Lords considering a Legislative Standards Committee
- 29 June 2011
- From the section UK Politics
Is a fearsome new creature about to be created, to prowl the corridors of Westminster, savaging badly drafted bills?
On Monday the House of Lords debated a report on its working practices which suggested setting up a Legislative Standards Committee, which would pre-vet Bills - and quite possibly send sub-standard offerings back to Ministers with a terse instruction to sort them out.
Several senior Lords complained they are are pretty tired of badly drafted bills - the Crossbencher Lord Bichard said some recent bills had been "frankly, not fit for purpose", with "embarrassingly poor drafting", while the former Cabinet Secretary Lord Butler pointed to the 70 plus Home Office acts for the Labour years, which he said were frequently devoted to amending previous deficient acts.
An awful lot of Lords seemed to like the idea - the brainchild of a "Leaders' Group" chaired by the former Conservative Chief Whip Lord Goodlad - and it was also endorsed by the Labour leader Lady Royall and the Convenor of the Crossbenchers, Lady D'Souza. But it's not a done deal.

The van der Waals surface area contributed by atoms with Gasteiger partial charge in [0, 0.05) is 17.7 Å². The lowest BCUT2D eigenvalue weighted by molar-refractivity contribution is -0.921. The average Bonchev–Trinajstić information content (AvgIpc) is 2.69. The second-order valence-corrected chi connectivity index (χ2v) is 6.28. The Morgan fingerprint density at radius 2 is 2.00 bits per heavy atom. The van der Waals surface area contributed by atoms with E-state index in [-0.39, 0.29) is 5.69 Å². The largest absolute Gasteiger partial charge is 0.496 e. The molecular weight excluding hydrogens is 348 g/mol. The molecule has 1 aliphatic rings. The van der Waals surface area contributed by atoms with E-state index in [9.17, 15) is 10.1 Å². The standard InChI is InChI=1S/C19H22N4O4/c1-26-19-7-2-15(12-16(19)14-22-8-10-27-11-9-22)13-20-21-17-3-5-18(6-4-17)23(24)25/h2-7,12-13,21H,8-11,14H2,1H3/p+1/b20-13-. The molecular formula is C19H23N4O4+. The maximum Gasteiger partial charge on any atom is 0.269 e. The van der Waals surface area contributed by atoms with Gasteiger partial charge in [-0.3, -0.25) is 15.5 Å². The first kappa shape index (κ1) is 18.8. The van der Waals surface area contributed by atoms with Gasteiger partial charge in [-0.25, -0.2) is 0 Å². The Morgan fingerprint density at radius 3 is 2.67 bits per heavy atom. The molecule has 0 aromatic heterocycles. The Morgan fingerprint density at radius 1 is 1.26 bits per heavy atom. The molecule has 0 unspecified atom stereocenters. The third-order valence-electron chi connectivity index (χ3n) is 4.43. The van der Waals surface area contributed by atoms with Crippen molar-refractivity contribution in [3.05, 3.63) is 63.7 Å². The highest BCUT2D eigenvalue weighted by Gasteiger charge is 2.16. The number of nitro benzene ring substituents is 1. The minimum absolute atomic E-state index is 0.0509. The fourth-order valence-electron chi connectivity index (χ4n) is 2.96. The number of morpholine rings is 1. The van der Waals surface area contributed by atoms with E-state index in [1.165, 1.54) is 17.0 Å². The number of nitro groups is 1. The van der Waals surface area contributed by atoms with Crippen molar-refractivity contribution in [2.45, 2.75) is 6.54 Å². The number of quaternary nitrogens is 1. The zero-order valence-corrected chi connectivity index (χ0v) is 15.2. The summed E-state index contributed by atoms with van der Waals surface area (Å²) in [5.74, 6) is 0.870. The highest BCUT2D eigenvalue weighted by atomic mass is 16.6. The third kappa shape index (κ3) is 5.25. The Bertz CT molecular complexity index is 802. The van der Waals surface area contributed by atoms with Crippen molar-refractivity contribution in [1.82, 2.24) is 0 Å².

Crucially, the Leader of the Lords, Lord Strathclyde, sounded distinctly queasy about the prospect of Government bills being rejected on the basis of technical merit, before even receiving a second reading. (nerd note: the Committee would only vet bills introduced in the Lords - unless it was made a joint committee with MPs as well as peers sitting on it, in which case it would presumably vet every bill on technical adequacy, proper consultation, clear aims and other criteria.)
He suggested further consultation would be needed - and that as it stands the proposal would violate the constitutional principle that a Government was entitled to have its legislation considered by Parliament.
But I can't imagine he, or the Coalition whips would relish the prospect of attempting to block a mechanism designed tweed out badly drafted laws in advance... I wonder if this will emerge as an issue during the Lord Speakership contest.